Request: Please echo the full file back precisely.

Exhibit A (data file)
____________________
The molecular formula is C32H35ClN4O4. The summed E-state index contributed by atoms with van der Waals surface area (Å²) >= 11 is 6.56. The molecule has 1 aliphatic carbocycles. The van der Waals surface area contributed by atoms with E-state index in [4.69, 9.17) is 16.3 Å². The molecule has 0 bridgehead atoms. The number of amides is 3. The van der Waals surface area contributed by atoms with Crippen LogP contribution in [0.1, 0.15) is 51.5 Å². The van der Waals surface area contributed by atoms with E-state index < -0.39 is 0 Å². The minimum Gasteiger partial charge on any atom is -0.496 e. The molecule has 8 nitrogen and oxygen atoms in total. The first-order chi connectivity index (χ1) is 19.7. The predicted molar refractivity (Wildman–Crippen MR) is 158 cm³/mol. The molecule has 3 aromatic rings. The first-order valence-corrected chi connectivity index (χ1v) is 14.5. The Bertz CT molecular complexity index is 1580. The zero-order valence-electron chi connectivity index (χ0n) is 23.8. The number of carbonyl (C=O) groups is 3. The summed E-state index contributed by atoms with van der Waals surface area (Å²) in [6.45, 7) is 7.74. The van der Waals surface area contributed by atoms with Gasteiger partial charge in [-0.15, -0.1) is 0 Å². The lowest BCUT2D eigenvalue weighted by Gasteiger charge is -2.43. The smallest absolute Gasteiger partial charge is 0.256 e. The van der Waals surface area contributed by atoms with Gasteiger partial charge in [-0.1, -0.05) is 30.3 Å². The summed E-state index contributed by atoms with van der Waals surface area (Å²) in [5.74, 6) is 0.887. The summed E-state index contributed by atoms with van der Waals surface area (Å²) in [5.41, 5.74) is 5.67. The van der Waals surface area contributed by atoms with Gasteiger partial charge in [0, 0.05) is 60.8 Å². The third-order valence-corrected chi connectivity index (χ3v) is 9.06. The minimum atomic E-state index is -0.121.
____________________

The molecular formula is C32H35ClN4O4. The summed E-state index contributed by atoms with van der Waals surface area (Å²) >= 11 is 6.56. The molecule has 1 aliphatic carbocycles. The van der Waals surface area contributed by atoms with E-state index in [4.69, 9.17) is 16.3 Å². The molecule has 0 bridgehead atoms. The number of amides is 3. The van der Waals surface area contributed by atoms with Crippen LogP contribution in [0.1, 0.15) is 51.5 Å². The van der Waals surface area contributed by atoms with E-state index < -0.39 is 0 Å². The minimum Gasteiger partial charge on any atom is -0.496 e. The molecule has 8 nitrogen and oxygen atoms in total. The first-order chi connectivity index (χ1) is 19.7. The predicted molar refractivity (Wildman–Crippen MR) is 158 cm³/mol. The molecule has 3 aromatic rings. The first-order valence-corrected chi connectivity index (χ1v) is 14.5. The Bertz CT molecular complexity index is 1580. The zero-order valence-electron chi connectivity index (χ0n) is 23.8. The number of carbonyl (C=O) groups is 3. The summed E-state index contributed by atoms with van der Waals surface area (Å²) in [6.45, 7) is 7.74. The van der Waals surface area contributed by atoms with Gasteiger partial charge in [-0.15, -0.1) is 0 Å². The lowest BCUT2D eigenvalue weighted by Gasteiger charge is -2.43. The smallest absolute Gasteiger partial charge is 0.256 e. The van der Waals surface area contributed by atoms with Gasteiger partial charge in [-0.1, -0.05) is 30.3 Å². The summed E-state index contributed by atoms with van der Waals surface area (Å²) in [5.74, 6) is 0.887. The summed E-state index contributed by atoms with van der Waals surface area (Å²) in [5.41, 5.74) is 5.67. The van der Waals surface area contributed by atoms with Gasteiger partial charge in [0, 0.05) is 60.8 Å². The third-order valence-corrected chi connectivity index (χ3v) is 9.06. The minimum atomic E-state index is -0.121.